His eldest son, Michael Berkeley (another visitor to Redbridge Music Society), is a composer also.

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Eileen Joyce - Pianist

Eileen Joyce (1908 – 1991) was an Australian pianist whose career spanned more than 30 years. In her later years she lived in England and she visited Redbridge Music Society in late 1981.
Her striking stage presence and magical playing made her (and her recordings) popular internationally in the 1930s and 1940s, particularly during WWII.
She was born into abject poverty but her talent was recognised early on and with support and encouragement she rose to international fame. However much of her life was plagued fear and self-doubt and she suffered a breakdown in 1953.
Her playing of the 2nd movement of Rachmaninov’s 2nd Piano Concerto in the films Brief Encounter and The Seventh Veil helped popularise the work.

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Ivor Newton - Piano accompanist

Ivor Newton (1892 –1981) visited Redbridge Music Society in late 1970 to give a talk on his great friend Kirsten Flagstad. He was an accompanist to many international singers and string players and was one of the first make the accompanist’s role distinctive.
He toured extensively and played at major international music festivals such as Salzburg and Edinburgh appearing with many famous artists including Nellie Melba, Feodor Chaliapin, Kirsten Flagstad and Pablo Casals.
He was well-known for his superb musicianship and unflappable personality; his distinguished career lasted over 60 years.

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Jack Brymer - Clarinettist

The celebrated clarinettist Jack Brymer (1915 – 2003) visited Redbridge Music Society in September 1991.The media had described him as “the leading clarinettist of his generation, perhaps of the century”.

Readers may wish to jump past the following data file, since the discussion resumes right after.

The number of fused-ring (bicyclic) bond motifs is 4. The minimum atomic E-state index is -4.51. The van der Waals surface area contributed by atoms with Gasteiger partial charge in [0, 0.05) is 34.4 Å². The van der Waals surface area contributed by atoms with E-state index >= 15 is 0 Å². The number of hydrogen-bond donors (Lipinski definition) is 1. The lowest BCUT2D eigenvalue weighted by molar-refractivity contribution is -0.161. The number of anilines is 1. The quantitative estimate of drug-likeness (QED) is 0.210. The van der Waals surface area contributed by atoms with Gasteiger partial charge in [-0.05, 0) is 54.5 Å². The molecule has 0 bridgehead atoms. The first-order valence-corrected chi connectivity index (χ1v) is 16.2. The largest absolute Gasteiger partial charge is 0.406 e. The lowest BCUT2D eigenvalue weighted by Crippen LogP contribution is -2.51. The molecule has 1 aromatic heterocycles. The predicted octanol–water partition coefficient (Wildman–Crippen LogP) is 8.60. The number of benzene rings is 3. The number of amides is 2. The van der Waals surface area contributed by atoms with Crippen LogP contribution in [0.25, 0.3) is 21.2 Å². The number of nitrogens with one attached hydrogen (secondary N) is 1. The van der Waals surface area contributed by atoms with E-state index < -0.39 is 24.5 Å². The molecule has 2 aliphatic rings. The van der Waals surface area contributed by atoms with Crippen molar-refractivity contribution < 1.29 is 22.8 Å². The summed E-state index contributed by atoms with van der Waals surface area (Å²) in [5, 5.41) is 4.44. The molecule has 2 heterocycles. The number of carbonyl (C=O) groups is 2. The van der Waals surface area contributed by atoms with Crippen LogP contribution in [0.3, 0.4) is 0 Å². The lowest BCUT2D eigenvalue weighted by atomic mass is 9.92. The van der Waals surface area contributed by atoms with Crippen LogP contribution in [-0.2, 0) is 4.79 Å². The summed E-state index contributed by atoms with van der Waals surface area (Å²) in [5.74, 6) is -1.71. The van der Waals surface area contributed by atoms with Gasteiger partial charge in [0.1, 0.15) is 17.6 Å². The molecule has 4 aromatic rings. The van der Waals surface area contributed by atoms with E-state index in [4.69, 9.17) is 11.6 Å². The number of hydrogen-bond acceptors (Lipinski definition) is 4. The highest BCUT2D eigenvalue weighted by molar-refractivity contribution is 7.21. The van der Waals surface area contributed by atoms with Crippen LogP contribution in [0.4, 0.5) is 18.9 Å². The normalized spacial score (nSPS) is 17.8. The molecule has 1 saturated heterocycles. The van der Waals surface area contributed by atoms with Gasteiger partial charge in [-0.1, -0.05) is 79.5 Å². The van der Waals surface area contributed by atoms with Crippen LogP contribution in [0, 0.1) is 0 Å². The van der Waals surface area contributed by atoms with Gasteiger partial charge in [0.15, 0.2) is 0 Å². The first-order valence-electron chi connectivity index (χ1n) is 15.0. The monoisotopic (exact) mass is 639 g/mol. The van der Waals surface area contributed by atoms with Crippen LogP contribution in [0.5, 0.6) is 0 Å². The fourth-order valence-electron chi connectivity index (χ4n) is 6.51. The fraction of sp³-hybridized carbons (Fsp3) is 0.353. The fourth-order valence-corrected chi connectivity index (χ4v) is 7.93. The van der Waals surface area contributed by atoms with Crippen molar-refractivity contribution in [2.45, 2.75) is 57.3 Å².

He was largely self-taught and as a boy encountered and appreciated a wide range of music genres which he insisted had been of great value to him in his later professional career. He played for many years in the Royal Philharmonic Orchestra under Sir Thomas Beecham and later on in the BBC Symphony and London Symphony Orchestras.
He had a prolific career and in addition to performing was a teacher, author, recording artist and a frequent broadcaster. He is remembered particularly for his outstanding recordings and performances of Mozart’s Clarinet Concerto.

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Avril Coleridge-Taylor - Pianist

Avril Coleridge-Taylor (1903 – 1998) was an English pianist, conductor, and composer. She was one of the first famous visitors to Redbridge Music Society in the 1960s, and is seen here playing the piano for the members on that evening.
She was the daughter of the composer Samuel Coleridge-Taylor and conducted his most famous work, Hiawatha, on a number of occasions at the Royal Albert Hall. She was also a composer, writing under the pseudonym of Peter Riley.
In her later years she lived in South Africa under apartheid sadly finding it difficult to get work because of her part-African ancestry.